Lucy Tantum '19 Presents at the Annual Consortium of Universities in Global Health Conference

Mini-Grant recipient, Lucy Tantum '19 shares her experience attending the annual Consortium of Universities in Global Health (CUGH) conference in Chicago, Illinois.

In March, I attended the annual Consortium of Universities in Global Health (CUGH) conference in Chicago to present a poster and learn about current topics in the global health field. This year’s CUGH conference had a theme of Translation and Implementation for Impact in Global Health. Conference attendees included students, researchers, policymakers, and other global health professionals. By attending conference sessions and meeting other conference attendees, I learned a great deal about the issues which are currently at the forefront of the global health field.

My initial impetus for attending the CUGH conference came from the opportunity to share the results of the project that I completed through the Dickey Center and Rockefeller Center’s Global Health Policy Lab. Together with Michael Everett ’19, I worked on a health policy research project in spring and summer 2018. The project centered around the use of telehealth to increase access to maternal and pediatric specialty care in Peru. We worked with partners at Dartmouth as well as Peru’s Ministry of Health and Hospital Nacional San Bartolomé, in order to provide a set of policy recommendations for telehealth use. Upon the completion of our project, we hoped to share our findings with a wider audience, and felt that presenting a poster at the CUGH conference would be a perfect way to do this.

At the conference, Michael and I presented our poster, “Increasing Access to Maternal and Pediatric Specialty Care in Peru via Telehealth: Recommendations and Frameworks”, at a poster session on March 8th. We enjoyed meeting global health professionals who also had experience using or studying telehealth. We also saw how our findings could potentially be applicable to telehealth initiatives in other low- and middle-income countries. For example, we spoke with a physician who worked on a remote island in the Philippines and relied on telehealth to communicate with other health professionals. By sharing our poster and seeing others’ research, Michael and I were able to see how our work could fit into a larger body of global health research.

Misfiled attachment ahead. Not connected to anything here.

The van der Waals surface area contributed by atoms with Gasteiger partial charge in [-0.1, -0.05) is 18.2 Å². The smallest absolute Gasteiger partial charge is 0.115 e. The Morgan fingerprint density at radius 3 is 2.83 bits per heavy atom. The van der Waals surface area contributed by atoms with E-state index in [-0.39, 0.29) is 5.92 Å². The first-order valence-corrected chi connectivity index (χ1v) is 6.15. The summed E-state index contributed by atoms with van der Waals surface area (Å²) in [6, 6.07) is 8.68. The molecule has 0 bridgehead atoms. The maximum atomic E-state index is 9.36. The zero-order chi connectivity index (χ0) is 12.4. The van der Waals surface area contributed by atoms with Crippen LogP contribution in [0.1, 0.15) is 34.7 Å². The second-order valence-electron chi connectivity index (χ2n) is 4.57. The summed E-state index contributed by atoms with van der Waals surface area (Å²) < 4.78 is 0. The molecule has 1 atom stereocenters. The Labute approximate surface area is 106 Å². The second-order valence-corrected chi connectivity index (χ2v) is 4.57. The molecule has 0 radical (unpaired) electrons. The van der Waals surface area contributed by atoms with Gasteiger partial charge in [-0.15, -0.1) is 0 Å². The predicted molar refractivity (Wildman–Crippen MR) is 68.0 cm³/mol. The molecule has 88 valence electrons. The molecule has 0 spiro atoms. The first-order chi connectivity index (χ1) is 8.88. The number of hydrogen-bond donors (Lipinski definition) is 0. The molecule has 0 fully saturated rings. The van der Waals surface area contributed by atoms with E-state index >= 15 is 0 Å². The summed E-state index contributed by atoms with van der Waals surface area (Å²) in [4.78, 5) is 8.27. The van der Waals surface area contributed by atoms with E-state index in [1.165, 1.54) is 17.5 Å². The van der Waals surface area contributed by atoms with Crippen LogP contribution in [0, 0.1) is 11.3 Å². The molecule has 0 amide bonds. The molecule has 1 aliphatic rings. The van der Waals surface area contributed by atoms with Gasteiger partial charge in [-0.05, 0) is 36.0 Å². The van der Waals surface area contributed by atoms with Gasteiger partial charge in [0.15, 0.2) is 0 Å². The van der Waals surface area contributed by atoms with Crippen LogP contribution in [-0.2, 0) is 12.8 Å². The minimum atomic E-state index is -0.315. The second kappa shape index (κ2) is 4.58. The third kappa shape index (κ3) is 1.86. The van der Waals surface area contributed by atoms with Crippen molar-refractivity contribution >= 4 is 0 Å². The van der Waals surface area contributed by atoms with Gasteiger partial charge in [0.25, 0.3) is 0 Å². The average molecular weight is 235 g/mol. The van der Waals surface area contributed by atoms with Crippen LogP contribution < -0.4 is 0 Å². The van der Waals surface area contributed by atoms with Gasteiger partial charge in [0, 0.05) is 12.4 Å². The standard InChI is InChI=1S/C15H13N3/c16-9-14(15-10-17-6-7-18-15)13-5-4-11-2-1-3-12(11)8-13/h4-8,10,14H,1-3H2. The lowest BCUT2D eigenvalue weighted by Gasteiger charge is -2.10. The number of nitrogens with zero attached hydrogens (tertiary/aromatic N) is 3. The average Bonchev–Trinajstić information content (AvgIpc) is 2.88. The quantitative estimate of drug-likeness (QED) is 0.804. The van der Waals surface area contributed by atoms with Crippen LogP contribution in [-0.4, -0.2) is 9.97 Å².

Apart from the poster presentation, I attended a variety of panel sessions on topics ranging from universal health coverage to climate change to gun violence in the Americas. Panels typically brought together experts from academia, policymaking, the nonprofit sector, and more meaning that there were a variety of perspectives in each session. A highlight was the keynote address by Dr. Patricia García, former Minister of Health of Peru. Dr. García gave a courageous address about the issue of corruption in global health and ended with a call to action for all of us to fight corruption in our work. In between sessions, I also had a chance to connect with friends and acquaintances from around the world. Michael and I especially enjoyed seeing Santiago Uribe, the Chief Resilience Officer of Medellin, who we met on the Public Policy 85 trip to Colombia in the fall.

The CUGH conference was an incredible opportunity to share my work and learn from experts in global health. I plan to pursue a career in global health upon graduation, so it was inspiring and motivating to see the current work in this field and think about how I can best contribute. Thank you to the Rockefeller Center, UGAR, and the Dickey Center for supporting this opportunity!

Submitted by Lucy Tantum '19, Rockefeller Center Mini-Grant Recipient 

The Rockefeller Center's Mini-Grants program funds registration fees for students attending conferences, as well as the costs of bringing guest speakers to Dartmouth. The views and opinions expressed here are the author’s own and do not necessarily represent the views and opinions of the Rockefeller Center or constitute an endorsement by the Center.